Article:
Great-value option: Sigma 105mm f/2.8 EX DG OS HSM Macro
It lacks the Tamron’s hybrid stabilization system and weather seals, but has refined handling and delivers superb image quality.
Nikon’s pre-digital-age 70-300mm ED lens was hugely popular, and the later VR edition has long been a favorite with DSLR shooters. It’s now been replaced by this lens, which features much of Nikon’s latest technology, including an AF-P (Pulse) autofocus system based on a stepping motor. This delivers rapid performance for shooting stills, along with smooth and virtually silent focus transitions for movie capture. It also features an electromagnetically controlled diaphragm, for more consistent apertures in rapid-fire shooting using fast continuous drive mode. On top of that, you get Nikon’s recently introduced Sport VR mode, which makes it easier to track erratically moving subjects in the viewfinder. However, the AF-P autofocus and electromagnetic diaphragm control make the lens incompatible with some older DSLRs, and the relatively expensive price tag stretches the notion of a ‘budget telephoto zoom’.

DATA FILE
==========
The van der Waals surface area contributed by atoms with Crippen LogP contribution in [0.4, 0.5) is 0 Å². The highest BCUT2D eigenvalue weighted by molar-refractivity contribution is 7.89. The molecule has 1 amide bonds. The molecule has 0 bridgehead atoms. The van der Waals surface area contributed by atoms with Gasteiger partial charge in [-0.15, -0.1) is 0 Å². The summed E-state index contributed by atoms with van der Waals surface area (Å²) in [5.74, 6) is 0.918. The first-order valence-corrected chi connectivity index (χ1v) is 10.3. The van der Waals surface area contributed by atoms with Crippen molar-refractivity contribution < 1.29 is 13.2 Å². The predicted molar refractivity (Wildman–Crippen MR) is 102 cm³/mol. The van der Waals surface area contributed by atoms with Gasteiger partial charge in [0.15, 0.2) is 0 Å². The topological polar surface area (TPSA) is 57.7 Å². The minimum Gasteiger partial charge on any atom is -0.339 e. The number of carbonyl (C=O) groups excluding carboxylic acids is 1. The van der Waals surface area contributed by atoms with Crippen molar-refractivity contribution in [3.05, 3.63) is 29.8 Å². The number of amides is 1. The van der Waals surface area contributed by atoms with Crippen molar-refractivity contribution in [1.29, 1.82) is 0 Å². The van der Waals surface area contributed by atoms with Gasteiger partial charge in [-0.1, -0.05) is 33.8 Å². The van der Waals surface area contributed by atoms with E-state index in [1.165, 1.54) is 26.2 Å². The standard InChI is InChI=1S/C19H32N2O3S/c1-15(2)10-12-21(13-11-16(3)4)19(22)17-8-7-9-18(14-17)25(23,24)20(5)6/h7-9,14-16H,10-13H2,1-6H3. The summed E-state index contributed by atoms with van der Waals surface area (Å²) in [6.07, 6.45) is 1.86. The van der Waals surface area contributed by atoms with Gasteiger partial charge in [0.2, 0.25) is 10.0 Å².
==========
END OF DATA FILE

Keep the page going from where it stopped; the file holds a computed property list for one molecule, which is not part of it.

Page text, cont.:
Great-value option: Tamron SP 70-300mm f/4-5.6 Di VC USD
As well as being our top pick for DX-format cameras, thanks to its good performance and relatively inexpensive price, this Tamron is also a smart budget buy for FX bodies.
The go-to telephoto for most professionals, a 70-200mm f/2.8 lens gives you good telephoto reach, and retains a respectable f/5.6 aperture rating at up to 400mm when used with a 2x teleconverter. Top tricks include auto and manual priority autofocus options, a Sport VR mode, and an electronically controlled diaphragm, all of which are also featured in Nikon’s new 70-300mm ‘budget’ telephoto zoom. This top-flight lens is supremely well built, however, more suited to professional use. The autofocus system is super-fast and image quality is stunning, with incredible contrast and sharpness.